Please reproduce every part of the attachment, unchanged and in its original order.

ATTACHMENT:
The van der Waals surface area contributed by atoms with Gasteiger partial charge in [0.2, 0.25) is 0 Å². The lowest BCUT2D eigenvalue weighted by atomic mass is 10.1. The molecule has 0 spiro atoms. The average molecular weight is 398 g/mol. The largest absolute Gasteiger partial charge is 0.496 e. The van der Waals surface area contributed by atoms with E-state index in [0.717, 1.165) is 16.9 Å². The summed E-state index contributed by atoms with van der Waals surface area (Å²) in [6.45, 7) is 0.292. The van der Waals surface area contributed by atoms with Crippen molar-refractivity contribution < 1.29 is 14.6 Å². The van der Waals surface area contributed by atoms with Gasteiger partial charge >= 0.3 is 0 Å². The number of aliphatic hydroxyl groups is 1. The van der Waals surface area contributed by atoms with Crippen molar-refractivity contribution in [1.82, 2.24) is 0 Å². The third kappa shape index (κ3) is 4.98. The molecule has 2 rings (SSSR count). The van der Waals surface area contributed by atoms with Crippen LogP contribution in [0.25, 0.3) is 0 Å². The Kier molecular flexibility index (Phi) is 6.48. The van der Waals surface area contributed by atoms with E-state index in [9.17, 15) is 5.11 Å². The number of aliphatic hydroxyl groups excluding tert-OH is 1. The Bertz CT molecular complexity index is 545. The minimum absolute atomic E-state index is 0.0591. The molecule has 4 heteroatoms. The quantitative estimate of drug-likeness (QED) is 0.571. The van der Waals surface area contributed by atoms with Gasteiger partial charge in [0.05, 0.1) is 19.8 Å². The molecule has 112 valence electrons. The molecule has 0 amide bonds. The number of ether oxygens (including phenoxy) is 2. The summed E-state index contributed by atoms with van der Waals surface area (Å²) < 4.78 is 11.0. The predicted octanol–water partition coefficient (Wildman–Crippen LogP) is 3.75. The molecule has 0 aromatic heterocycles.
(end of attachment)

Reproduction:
The van der Waals surface area contributed by atoms with Gasteiger partial charge in [0.2, 0.25) is 0 Å². The lowest BCUT2D eigenvalue weighted by atomic mass is 10.1. The molecule has 0 spiro atoms. The average molecular weight is 398 g/mol. The largest absolute Gasteiger partial charge is 0.496 e. The van der Waals surface area contributed by atoms with E-state index in [0.717, 1.165) is 16.9 Å². The summed E-state index contributed by atoms with van der Waals surface area (Å²) in [6.45, 7) is 0.292. The van der Waals surface area contributed by atoms with Crippen molar-refractivity contribution < 1.29 is 14.6 Å². The van der Waals surface area contributed by atoms with Gasteiger partial charge >= 0.3 is 0 Å². The number of aliphatic hydroxyl groups is 1. The van der Waals surface area contributed by atoms with Crippen molar-refractivity contribution in [1.82, 2.24) is 0 Å². The third kappa shape index (κ3) is 4.98. The molecule has 2 rings (SSSR count). The van der Waals surface area contributed by atoms with Crippen LogP contribution in [0.25, 0.3) is 0 Å². The Kier molecular flexibility index (Phi) is 6.48. The van der Waals surface area contributed by atoms with E-state index in [9.17, 15) is 5.11 Å². The number of aliphatic hydroxyl groups excluding tert-OH is 1. The Bertz CT molecular complexity index is 545. The minimum absolute atomic E-state index is 0.0591. The molecule has 4 heteroatoms. The quantitative estimate of drug-likeness (QED) is 0.571. The van der Waals surface area contributed by atoms with Gasteiger partial charge in [0.05, 0.1) is 19.8 Å². The molecule has 112 valence electrons. The molecule has 0 amide bonds. The number of ether oxygens (including phenoxy) is 2. The summed E-state index contributed by atoms with van der Waals surface area (Å²) < 4.78 is 11.0. The predicted octanol–water partition coefficient (Wildman–Crippen LogP) is 3.75. The molecule has 0 aromatic heterocycles.